Monday, 18 January 2010 00:00
Why you should inspect the whole building and know about the Sinking Fund.
When cracks started to appear in the ground floor apartment residents on the second and third floor were not worried until the letter from the Owner's Corporation arrived saying every apartment owner would be levied $10,000 to repair the structural damage.
Angus Kell, ACT & NSW State Manager of Archicentre said with the apartment boom and the trend to buy 'off the plan' and many older apartments coming up for sale, it is important for people not only to check the quality of the property for sale, but also to be aware of the condition of the overall building which could impact severely on their financial situation.
Mr Kell said in one recent case Archicentre saw the substantial re-building of a ground floor. In other cases we have seen a lack of fire separation in the roof space between apartments, allowing a fire in one area to spread quickly across a number of apartments.
Archicentre, well known for its pre-purchase housing inspections, is also carrying out an increasing number of inspections on apartments for buyers who recognise that once they sign on the dotted line they not only assume responsibility for their own apartment but also for common areas of the building.
"For this reason we suggest people do a thorough check of the Sinking Fund and the Maintenance Plan for the property.
"It is not unreasonable to think that some owners might put their apartment on the market if they suspect they might be facing a future repair bill."
said people considering purchasing older flats and apartments
investment or to live in should be aware that many of the same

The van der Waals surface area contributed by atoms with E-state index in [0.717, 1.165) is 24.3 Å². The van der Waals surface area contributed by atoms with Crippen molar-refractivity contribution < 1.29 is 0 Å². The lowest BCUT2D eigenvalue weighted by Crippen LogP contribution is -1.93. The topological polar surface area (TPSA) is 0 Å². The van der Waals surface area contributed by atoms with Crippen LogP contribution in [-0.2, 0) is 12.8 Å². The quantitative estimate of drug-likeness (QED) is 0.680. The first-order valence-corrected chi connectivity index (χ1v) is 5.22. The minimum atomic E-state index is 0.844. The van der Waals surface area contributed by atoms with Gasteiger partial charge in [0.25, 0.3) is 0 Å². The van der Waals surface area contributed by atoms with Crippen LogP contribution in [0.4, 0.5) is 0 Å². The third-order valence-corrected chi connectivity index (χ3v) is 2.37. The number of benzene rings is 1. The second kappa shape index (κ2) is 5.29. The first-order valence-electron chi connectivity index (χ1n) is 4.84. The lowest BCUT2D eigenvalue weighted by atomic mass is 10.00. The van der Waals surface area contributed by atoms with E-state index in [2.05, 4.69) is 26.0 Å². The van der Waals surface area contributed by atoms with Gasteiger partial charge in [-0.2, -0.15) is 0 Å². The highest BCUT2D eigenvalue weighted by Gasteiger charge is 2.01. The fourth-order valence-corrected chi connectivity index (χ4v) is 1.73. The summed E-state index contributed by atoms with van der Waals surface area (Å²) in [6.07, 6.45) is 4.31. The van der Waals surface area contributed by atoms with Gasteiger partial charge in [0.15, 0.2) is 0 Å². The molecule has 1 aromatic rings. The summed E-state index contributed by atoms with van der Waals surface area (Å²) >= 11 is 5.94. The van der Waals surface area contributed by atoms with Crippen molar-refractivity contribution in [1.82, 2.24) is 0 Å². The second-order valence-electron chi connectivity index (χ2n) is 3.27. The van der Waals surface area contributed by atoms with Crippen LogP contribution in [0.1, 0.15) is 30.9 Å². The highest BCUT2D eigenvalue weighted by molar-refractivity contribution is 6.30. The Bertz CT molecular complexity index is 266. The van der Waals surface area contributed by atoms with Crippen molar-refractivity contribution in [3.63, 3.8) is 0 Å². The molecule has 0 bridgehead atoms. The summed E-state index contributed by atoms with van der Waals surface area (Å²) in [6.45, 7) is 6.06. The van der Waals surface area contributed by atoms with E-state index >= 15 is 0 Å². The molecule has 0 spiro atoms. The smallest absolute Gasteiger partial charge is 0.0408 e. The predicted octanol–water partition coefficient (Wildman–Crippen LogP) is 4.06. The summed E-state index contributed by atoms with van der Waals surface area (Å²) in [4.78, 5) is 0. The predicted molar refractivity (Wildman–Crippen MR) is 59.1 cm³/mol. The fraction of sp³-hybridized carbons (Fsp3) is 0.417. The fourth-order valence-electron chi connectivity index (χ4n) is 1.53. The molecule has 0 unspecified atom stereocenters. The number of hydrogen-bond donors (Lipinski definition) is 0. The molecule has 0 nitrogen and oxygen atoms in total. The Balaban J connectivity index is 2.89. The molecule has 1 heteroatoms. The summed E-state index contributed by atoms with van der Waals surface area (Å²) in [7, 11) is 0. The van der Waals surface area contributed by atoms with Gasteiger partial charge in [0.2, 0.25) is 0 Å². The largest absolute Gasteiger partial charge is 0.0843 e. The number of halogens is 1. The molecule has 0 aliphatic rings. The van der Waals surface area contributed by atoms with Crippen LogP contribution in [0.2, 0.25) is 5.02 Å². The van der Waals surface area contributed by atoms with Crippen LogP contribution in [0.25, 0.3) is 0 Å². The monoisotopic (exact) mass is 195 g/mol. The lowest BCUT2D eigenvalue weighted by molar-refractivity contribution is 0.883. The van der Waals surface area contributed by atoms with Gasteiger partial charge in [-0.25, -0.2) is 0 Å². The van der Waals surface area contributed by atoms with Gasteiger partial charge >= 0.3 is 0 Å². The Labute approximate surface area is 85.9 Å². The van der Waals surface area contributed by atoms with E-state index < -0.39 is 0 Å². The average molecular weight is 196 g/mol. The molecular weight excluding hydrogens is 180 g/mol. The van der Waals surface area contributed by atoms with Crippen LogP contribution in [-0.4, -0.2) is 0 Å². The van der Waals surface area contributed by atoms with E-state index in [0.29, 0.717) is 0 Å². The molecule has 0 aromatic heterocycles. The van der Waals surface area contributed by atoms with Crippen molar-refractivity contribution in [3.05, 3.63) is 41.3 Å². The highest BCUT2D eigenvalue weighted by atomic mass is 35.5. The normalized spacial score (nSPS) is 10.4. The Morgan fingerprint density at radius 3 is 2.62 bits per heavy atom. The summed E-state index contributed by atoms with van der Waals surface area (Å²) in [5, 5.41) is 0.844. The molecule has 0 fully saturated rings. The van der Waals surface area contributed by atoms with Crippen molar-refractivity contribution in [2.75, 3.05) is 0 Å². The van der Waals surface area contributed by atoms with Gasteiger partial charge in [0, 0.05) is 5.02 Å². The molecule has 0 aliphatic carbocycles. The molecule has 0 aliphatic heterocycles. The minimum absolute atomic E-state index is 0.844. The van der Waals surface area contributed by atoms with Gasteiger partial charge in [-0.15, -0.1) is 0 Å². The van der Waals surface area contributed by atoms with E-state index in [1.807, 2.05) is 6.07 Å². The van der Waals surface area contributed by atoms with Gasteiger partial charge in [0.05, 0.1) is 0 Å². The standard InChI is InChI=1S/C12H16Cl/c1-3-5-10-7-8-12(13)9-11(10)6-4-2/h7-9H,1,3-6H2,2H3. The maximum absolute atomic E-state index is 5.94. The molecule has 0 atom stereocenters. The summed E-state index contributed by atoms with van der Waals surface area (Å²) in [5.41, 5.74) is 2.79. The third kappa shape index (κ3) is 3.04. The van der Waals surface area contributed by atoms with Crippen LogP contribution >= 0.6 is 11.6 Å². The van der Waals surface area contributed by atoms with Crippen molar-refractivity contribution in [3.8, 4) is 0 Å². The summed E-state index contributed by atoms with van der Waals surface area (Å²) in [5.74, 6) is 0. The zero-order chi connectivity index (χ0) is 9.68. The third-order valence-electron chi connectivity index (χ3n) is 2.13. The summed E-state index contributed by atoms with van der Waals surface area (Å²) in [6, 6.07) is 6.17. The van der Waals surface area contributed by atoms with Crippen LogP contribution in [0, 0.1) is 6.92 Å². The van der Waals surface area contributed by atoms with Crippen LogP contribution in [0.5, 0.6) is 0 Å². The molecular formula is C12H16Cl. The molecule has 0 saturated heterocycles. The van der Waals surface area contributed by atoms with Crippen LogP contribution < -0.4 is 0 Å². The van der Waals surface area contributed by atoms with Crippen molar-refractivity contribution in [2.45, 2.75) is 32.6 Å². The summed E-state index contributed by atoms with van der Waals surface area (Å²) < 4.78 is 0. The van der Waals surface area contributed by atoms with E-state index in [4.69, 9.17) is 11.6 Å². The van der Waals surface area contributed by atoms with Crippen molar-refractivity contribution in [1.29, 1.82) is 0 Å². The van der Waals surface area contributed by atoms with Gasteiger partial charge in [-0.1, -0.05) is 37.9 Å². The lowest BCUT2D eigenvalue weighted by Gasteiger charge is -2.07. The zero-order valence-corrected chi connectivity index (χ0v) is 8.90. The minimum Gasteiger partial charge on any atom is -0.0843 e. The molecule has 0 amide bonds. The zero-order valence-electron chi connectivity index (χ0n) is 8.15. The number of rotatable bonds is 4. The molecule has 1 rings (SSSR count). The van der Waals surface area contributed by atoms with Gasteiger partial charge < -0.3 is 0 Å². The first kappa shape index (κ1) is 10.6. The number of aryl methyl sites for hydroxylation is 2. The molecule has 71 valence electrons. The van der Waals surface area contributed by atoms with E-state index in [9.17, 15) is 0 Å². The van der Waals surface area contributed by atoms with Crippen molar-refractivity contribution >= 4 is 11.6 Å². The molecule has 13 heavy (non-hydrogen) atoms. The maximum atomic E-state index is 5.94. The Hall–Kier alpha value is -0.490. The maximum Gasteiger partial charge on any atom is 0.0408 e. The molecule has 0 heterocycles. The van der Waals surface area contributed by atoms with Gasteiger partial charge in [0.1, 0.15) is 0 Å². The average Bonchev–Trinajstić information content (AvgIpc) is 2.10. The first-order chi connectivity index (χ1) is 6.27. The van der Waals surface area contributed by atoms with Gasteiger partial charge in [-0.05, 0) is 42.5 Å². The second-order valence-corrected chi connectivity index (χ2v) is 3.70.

found in older homes, such as rising damp, electrical faults,
poor water pressure, termites and borers, can also be present in
Archicentre pre-purchase housing statistics show one in every three homes for sale have at least one major fault. Faults are easier to repair in a stand alone home than in a block of flats or an apartment building which may require repairs on a number of individually owned properties. Thus having the property professionally inspected is an important investment risk strategy.
Common faults detected in apartments and flats during Archicentre inspections include:
- Lack of insulation and noise barriers from neighbouring apartments allowing noise such as flushing toilets or people walking on timber floors in apartments above, rattling pipes, noisy air conditioners and the ability to hear discussions and personal bedroom affairs of neighbours.
- Poor ventilation in laundries and bathrooms resulting in dampness, poor air quality and mildew.
- Drainage problems from the main roof area which can impact on apartments on any level requiring re-plastering, painting and plumbing which can be highly expensive in an apartment structure.
- Structural damage due to subsidence or deterioration.
Mr Kell said it is important prospective buyers, especially those of older units and apartments, looked beyond the new paint and carpet before buying, as older buildings may be suffering from the lack of an appropriate maintenance schedule leaving current and future owners with hefty repair bills.
"With the government policy to consolidate population densities within existing suburbs, apartment living and investment will increase dramatically bringing a whole new range of financial and legal responsibilities to apartment buyers."
Archicentre suggests people interested in purchasing an apartment should:
- Visit the apartment complex during the day at the busiest time and at night when everyone is home to gauge the living environment, noise level and parking for apartment dwellers and visitors.
- Request a copy of the maintenance work carried out and any proposed in the future.
- View the documentation regarding the Owner's Corporation fees and responsibilities.
- Have your apartment professionally assessed.
The building advisory service of the Australian Institute of Architects
Angus Kell, ACT & NSW State Manager Archicentre (02) 9411 1000 Mobile: 0412 565 023
Ron Smith Corporate Media Communications Archicentre (03) 9818 5700 Mobile: 0417 329 201